Education & Career

Jacqueline Y. Miller received her Ph.D. in zoology from the University of Florida in 1986. She served as a curator of the Allyn Museum of Entomology in Sarasota, and together with her late husband Lee Miller created one of the best world Lepidoptera collections, now part of the McGuire Center’s collection. While in Sarasota, Miller also served as an adjunct faculty member at New College and holds affiliate professor positions in the UF departments of biology and entomology.

Miller’s interests broadly range across systematics, taxonomy, biogeography, and life history of Lepidoptera, especially in the Castniidae, Hesperioidea, and Nymphalidae. Her past and current research efforts have focused primarily on revisionary studies of Neotropical taxa in these groups, emphasizing unique diagnostic morphological features and integrating ecological and behavioral observations when applicable. Her research studies have also concentrated on phylogenetic analysis and vicariance biogeography of Lepidoptera, especially of endemic genera in the West Indies and Caribbean Basin. These investigations have led to a better understanding of the higher taxonomic categories and evolutionary history of Lepidoptera.

Jackie Miller in the field

Jackie Miller in the field

Depending on the project and time available, Miller spends two or three weeks in the field each year. Some years involved longer periods (up to seven weeks), as was the case when she was working on the book, Butterflies of the West Indies and South Florida. During that time, she visited and worked on most of the major islands in the Greater Antilles and the Lesser Antilles. She also has conducted field work in Brazil, Costa Rica, Mexico, Peru, South Africa and Venezuela. Most recently, she has conducted field work in the Bahamas and Honduras. The focus of her field work has generally been on the biodiversity of Lepidoptera (especially butterflies) within a particular locality, noting major plants, nectar resources, GPS coordinates and elevation, and also ecological niche modeling. Since a number of the Lesser Antilles had never been surveyed, Miller and her colleagues focused on species richness and turnover on these islands. In many cases, there are microhabitats in which some species in the Greater Antilles had not been collected in more than 30 or 40 years.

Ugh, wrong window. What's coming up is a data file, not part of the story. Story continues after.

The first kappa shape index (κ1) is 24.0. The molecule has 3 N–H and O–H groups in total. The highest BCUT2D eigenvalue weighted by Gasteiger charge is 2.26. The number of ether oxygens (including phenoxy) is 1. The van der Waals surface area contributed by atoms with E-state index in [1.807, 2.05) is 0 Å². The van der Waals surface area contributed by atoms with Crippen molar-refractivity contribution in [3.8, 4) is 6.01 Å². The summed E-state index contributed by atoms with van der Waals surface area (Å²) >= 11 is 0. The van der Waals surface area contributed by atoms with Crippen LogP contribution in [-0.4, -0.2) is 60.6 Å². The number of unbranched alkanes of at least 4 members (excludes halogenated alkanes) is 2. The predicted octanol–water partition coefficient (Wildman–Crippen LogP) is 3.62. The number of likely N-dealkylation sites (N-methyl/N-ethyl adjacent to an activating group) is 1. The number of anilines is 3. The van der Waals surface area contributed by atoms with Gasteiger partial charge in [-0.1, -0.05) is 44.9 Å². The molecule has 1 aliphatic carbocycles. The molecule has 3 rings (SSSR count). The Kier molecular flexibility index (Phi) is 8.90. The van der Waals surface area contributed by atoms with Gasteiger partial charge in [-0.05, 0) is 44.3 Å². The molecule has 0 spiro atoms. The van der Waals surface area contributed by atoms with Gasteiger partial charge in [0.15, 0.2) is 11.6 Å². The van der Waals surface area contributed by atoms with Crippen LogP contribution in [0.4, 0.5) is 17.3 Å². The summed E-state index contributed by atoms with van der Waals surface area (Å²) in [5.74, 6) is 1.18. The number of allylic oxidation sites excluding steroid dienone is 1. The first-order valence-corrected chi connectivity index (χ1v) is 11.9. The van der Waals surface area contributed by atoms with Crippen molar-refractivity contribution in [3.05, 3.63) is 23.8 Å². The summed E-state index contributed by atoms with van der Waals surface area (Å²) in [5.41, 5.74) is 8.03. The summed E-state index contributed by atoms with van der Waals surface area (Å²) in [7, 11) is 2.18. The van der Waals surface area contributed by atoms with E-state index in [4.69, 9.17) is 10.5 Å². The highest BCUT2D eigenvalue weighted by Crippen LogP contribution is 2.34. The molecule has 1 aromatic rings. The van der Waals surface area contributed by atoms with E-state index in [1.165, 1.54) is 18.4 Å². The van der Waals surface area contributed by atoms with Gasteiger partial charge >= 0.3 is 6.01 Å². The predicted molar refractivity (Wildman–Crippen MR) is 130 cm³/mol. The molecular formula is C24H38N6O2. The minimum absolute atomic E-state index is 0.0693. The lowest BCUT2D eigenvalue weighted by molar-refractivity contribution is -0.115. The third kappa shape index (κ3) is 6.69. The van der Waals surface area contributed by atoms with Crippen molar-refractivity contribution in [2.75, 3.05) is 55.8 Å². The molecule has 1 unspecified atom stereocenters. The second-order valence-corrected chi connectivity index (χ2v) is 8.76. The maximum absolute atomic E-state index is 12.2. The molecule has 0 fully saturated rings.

Miller has completed and published papers on biodiversity surveys in different areas of Mexico and elsewhere in the Neotropics, which have served as timelines for current comparative surveys. In 2004 she began a collaboration with Carmen Pozo, Jorge Llorente and other colleagues at various institutions in Mexico to develop a database of Mexican Lepidoptera. This database of specimens in the McGuire Center collections has been expanded to include type specimens, moths from Paynes Prairie surveys, vouchers for molecular studies and other groups and areas of interest.

Currently, Miller is working on a biodiversity survey of Honduras Lepidoptera. She has co-authored two papers on the subject and currently has a provisional checklist. Voucher specimens from this project account for about 3,000 species to date. Along with several colleagues at the McGuire Center and the U. S. National Museum, she is collaborating with Oliver Schlein (Honduras), Daniel H. Janzen (Costa Rica), Jean-Michel Maes (Nicaragua) and other lepidopterists in Belize, El Salvador and Guatemala. She has become particularly interested in the micro-Lepidoptera, as these small moths offer more opportunity for the discovery of new species. Based on the species richness in surrounding countries, the project should ultimately include at least 6,000 species of Lepidoptera in Honduras. Although Janzen, DeVries, and others in Mexico have made major inroads on the biodiversity of Lepidoptera in Mesoamerica, Honduras is of major interest, as no comprehensive studies have been published on the area’s Lepidoptera. Miller wants to document these species and review them in light of the historical geology and biogeography of the region. Surveys like the one she is conducting in Honduras are useful because Lepidoptera are excellent bioindicators of habitat quality and floral biodiversity.